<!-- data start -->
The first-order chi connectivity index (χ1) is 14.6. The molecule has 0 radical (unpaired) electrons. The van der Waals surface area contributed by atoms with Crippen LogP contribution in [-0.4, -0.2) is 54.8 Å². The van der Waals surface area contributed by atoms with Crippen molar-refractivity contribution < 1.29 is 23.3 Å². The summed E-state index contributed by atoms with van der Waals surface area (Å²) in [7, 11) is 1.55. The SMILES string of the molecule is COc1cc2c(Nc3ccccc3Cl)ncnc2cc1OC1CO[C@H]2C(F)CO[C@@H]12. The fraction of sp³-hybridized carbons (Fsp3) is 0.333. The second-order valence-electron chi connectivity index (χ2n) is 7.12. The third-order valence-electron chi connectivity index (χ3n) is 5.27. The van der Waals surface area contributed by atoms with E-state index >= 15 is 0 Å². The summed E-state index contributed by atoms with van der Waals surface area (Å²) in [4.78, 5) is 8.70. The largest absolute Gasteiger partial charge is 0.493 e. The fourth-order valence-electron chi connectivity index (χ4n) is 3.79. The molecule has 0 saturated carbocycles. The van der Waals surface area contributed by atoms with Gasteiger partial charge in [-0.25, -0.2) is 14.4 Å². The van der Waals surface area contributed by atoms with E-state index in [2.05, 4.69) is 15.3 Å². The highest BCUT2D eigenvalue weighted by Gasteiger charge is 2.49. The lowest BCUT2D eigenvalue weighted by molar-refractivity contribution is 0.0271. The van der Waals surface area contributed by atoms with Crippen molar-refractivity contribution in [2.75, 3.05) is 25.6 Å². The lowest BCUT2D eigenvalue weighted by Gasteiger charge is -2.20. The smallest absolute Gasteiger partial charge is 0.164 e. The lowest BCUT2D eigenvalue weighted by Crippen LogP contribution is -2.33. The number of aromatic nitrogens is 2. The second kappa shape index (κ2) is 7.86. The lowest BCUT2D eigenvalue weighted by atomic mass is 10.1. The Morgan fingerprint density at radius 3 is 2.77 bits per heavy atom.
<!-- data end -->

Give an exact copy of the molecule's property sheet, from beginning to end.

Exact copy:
The first-order chi connectivity index (χ1) is 14.6. The molecule has 0 radical (unpaired) electrons. The van der Waals surface area contributed by atoms with Crippen LogP contribution in [-0.4, -0.2) is 54.8 Å². The van der Waals surface area contributed by atoms with Crippen molar-refractivity contribution < 1.29 is 23.3 Å². The summed E-state index contributed by atoms with van der Waals surface area (Å²) in [7, 11) is 1.55. The SMILES string of the molecule is COc1cc2c(Nc3ccccc3Cl)ncnc2cc1OC1CO[C@H]2C(F)CO[C@@H]12. The fraction of sp³-hybridized carbons (Fsp3) is 0.333. The second-order valence-electron chi connectivity index (χ2n) is 7.12. The third-order valence-electron chi connectivity index (χ3n) is 5.27. The van der Waals surface area contributed by atoms with E-state index >= 15 is 0 Å². The summed E-state index contributed by atoms with van der Waals surface area (Å²) in [4.78, 5) is 8.70. The largest absolute Gasteiger partial charge is 0.493 e. The fourth-order valence-electron chi connectivity index (χ4n) is 3.79. The molecule has 0 saturated carbocycles. The van der Waals surface area contributed by atoms with Gasteiger partial charge in [-0.25, -0.2) is 14.4 Å². The van der Waals surface area contributed by atoms with E-state index in [2.05, 4.69) is 15.3 Å². The highest BCUT2D eigenvalue weighted by Gasteiger charge is 2.49. The lowest BCUT2D eigenvalue weighted by molar-refractivity contribution is 0.0271. The van der Waals surface area contributed by atoms with Crippen molar-refractivity contribution in [2.75, 3.05) is 25.6 Å². The lowest BCUT2D eigenvalue weighted by Gasteiger charge is -2.20. The smallest absolute Gasteiger partial charge is 0.164 e. The lowest BCUT2D eigenvalue weighted by Crippen LogP contribution is -2.33. The number of aromatic nitrogens is 2. The second kappa shape index (κ2) is 7.86. The lowest BCUT2D eigenvalue weighted by atomic mass is 10.1. The Morgan fingerprint density at radius 3 is 2.77 bits per heavy atom.